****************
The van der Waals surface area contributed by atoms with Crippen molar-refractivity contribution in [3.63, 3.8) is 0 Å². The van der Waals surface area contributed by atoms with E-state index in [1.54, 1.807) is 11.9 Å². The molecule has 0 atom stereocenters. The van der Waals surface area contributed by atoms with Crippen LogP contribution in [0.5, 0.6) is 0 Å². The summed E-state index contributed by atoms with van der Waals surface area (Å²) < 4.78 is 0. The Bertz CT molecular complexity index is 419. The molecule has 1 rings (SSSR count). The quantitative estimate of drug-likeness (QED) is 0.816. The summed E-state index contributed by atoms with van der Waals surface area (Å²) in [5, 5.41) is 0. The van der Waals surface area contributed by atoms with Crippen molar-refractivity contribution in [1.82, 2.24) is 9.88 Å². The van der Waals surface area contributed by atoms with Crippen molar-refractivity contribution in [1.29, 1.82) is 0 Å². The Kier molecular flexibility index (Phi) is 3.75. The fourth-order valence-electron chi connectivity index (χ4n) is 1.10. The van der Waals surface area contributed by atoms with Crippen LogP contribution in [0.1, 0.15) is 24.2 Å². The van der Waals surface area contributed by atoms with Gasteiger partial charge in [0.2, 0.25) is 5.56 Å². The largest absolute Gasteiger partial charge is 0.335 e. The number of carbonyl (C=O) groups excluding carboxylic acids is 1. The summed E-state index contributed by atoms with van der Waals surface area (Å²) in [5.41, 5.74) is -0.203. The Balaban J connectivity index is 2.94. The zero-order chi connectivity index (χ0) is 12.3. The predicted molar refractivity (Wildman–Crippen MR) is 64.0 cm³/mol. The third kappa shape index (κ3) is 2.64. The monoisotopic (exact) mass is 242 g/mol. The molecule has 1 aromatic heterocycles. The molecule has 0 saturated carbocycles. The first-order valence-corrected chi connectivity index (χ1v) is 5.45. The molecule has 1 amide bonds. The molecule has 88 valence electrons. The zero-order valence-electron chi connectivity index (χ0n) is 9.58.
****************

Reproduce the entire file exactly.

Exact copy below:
The van der Waals surface area contributed by atoms with Crippen molar-refractivity contribution in [3.63, 3.8) is 0 Å². The van der Waals surface area contributed by atoms with E-state index in [1.54, 1.807) is 11.9 Å². The molecule has 0 atom stereocenters. The van der Waals surface area contributed by atoms with Crippen LogP contribution in [0.5, 0.6) is 0 Å². The summed E-state index contributed by atoms with van der Waals surface area (Å²) < 4.78 is 0. The Bertz CT molecular complexity index is 419. The molecule has 1 rings (SSSR count). The quantitative estimate of drug-likeness (QED) is 0.816. The summed E-state index contributed by atoms with van der Waals surface area (Å²) in [5, 5.41) is 0. The van der Waals surface area contributed by atoms with Crippen molar-refractivity contribution in [1.82, 2.24) is 9.88 Å². The van der Waals surface area contributed by atoms with Crippen molar-refractivity contribution in [1.29, 1.82) is 0 Å². The Kier molecular flexibility index (Phi) is 3.75. The fourth-order valence-electron chi connectivity index (χ4n) is 1.10. The van der Waals surface area contributed by atoms with Crippen LogP contribution in [0.1, 0.15) is 24.2 Å². The van der Waals surface area contributed by atoms with Gasteiger partial charge in [0.2, 0.25) is 5.56 Å². The largest absolute Gasteiger partial charge is 0.335 e. The number of carbonyl (C=O) groups excluding carboxylic acids is 1. The summed E-state index contributed by atoms with van der Waals surface area (Å²) in [5.41, 5.74) is -0.203. The Balaban J connectivity index is 2.94. The zero-order chi connectivity index (χ0) is 12.3. The predicted molar refractivity (Wildman–Crippen MR) is 64.0 cm³/mol. The third kappa shape index (κ3) is 2.64. The monoisotopic (exact) mass is 242 g/mol. The molecule has 1 aromatic heterocycles. The molecule has 0 saturated carbocycles. The first-order valence-corrected chi connectivity index (χ1v) is 5.45. The molecule has 1 amide bonds. The molecule has 88 valence electrons. The zero-order valence-electron chi connectivity index (χ0n) is 9.58.